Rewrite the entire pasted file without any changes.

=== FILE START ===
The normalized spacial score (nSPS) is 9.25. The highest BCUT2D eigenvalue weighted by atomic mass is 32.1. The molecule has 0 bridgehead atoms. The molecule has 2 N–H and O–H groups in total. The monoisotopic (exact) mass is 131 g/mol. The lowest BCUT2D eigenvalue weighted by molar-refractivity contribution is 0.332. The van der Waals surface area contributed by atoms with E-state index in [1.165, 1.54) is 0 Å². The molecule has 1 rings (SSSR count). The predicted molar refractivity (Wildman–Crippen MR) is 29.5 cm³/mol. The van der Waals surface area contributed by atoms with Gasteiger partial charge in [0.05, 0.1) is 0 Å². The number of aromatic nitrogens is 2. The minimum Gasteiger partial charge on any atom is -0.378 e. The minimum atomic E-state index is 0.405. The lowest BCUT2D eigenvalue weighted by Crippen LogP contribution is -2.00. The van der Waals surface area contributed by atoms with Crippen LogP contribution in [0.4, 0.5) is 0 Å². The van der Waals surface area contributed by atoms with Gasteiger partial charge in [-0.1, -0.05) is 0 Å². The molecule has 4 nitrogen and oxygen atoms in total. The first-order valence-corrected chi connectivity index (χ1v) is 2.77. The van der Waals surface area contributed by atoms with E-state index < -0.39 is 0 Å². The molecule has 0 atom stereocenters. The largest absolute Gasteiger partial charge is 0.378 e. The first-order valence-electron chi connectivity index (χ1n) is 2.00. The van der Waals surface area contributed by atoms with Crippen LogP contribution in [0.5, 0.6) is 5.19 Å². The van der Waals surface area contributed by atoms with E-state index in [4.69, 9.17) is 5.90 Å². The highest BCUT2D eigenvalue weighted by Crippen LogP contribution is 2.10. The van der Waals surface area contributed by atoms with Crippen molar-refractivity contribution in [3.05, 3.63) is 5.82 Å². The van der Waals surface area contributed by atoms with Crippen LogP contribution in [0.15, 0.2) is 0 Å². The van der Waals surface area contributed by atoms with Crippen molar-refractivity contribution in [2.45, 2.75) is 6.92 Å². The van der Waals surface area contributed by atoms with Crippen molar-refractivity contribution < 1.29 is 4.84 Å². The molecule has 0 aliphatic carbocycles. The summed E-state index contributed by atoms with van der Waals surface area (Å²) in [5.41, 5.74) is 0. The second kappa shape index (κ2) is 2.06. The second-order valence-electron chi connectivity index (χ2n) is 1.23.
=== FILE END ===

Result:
The normalized spacial score (nSPS) is 9.25. The highest BCUT2D eigenvalue weighted by atomic mass is 32.1. The molecule has 0 bridgehead atoms. The molecule has 2 N–H and O–H groups in total. The monoisotopic (exact) mass is 131 g/mol. The lowest BCUT2D eigenvalue weighted by molar-refractivity contribution is 0.332. The van der Waals surface area contributed by atoms with E-state index in [1.165, 1.54) is 0 Å². The molecule has 1 rings (SSSR count). The predicted molar refractivity (Wildman–Crippen MR) is 29.5 cm³/mol. The van der Waals surface area contributed by atoms with Gasteiger partial charge in [0.05, 0.1) is 0 Å². The number of aromatic nitrogens is 2. The minimum Gasteiger partial charge on any atom is -0.378 e. The minimum atomic E-state index is 0.405. The lowest BCUT2D eigenvalue weighted by Crippen LogP contribution is -2.00. The van der Waals surface area contributed by atoms with Crippen LogP contribution in [0.4, 0.5) is 0 Å². The van der Waals surface area contributed by atoms with Gasteiger partial charge in [-0.1, -0.05) is 0 Å². The molecule has 4 nitrogen and oxygen atoms in total. The first-order valence-corrected chi connectivity index (χ1v) is 2.77. The van der Waals surface area contributed by atoms with E-state index < -0.39 is 0 Å². The molecule has 0 atom stereocenters. The largest absolute Gasteiger partial charge is 0.378 e. The first-order valence-electron chi connectivity index (χ1n) is 2.00. The van der Waals surface area contributed by atoms with Crippen LogP contribution in [0.5, 0.6) is 5.19 Å². The van der Waals surface area contributed by atoms with E-state index in [4.69, 9.17) is 5.90 Å². The highest BCUT2D eigenvalue weighted by Crippen LogP contribution is 2.10. The van der Waals surface area contributed by atoms with Crippen molar-refractivity contribution in [3.05, 3.63) is 5.82 Å². The van der Waals surface area contributed by atoms with Crippen LogP contribution in [0.15, 0.2) is 0 Å². The van der Waals surface area contributed by atoms with Crippen molar-refractivity contribution in [2.45, 2.75) is 6.92 Å². The van der Waals surface area contributed by atoms with Crippen molar-refractivity contribution < 1.29 is 4.84 Å². The molecule has 0 aliphatic carbocycles. The summed E-state index contributed by atoms with van der Waals surface area (Å²) in [5.41, 5.74) is 0. The second kappa shape index (κ2) is 2.06. The second-order valence-electron chi connectivity index (χ2n) is 1.23.